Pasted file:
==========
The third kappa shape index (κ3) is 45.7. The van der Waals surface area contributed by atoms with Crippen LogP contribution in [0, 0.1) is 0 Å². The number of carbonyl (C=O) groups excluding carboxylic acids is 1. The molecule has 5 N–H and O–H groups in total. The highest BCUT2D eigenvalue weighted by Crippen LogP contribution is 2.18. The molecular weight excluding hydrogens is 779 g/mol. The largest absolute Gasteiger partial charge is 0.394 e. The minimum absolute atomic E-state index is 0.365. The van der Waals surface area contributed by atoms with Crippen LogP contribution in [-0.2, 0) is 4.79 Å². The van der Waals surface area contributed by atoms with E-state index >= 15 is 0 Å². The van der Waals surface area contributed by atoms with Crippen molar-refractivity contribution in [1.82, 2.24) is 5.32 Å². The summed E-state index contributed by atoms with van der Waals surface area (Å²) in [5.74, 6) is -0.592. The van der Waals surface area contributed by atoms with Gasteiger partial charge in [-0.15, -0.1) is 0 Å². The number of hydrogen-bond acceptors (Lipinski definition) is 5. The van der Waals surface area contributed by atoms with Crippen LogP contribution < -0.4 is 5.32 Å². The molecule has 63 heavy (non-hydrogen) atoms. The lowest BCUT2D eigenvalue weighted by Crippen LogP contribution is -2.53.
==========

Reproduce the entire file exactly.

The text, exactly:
The third kappa shape index (κ3) is 45.7. The van der Waals surface area contributed by atoms with Crippen LogP contribution in [0, 0.1) is 0 Å². The number of carbonyl (C=O) groups excluding carboxylic acids is 1. The molecule has 5 N–H and O–H groups in total. The highest BCUT2D eigenvalue weighted by Crippen LogP contribution is 2.18. The molecular weight excluding hydrogens is 779 g/mol. The largest absolute Gasteiger partial charge is 0.394 e. The minimum absolute atomic E-state index is 0.365. The van der Waals surface area contributed by atoms with Crippen LogP contribution in [-0.2, 0) is 4.79 Å². The van der Waals surface area contributed by atoms with E-state index >= 15 is 0 Å². The van der Waals surface area contributed by atoms with Crippen molar-refractivity contribution in [1.82, 2.24) is 5.32 Å². The summed E-state index contributed by atoms with van der Waals surface area (Å²) in [5.74, 6) is -0.592. The van der Waals surface area contributed by atoms with Gasteiger partial charge in [-0.15, -0.1) is 0 Å². The number of hydrogen-bond acceptors (Lipinski definition) is 5. The van der Waals surface area contributed by atoms with Crippen LogP contribution < -0.4 is 5.32 Å². The molecule has 63 heavy (non-hydrogen) atoms. The lowest BCUT2D eigenvalue weighted by Crippen LogP contribution is -2.53.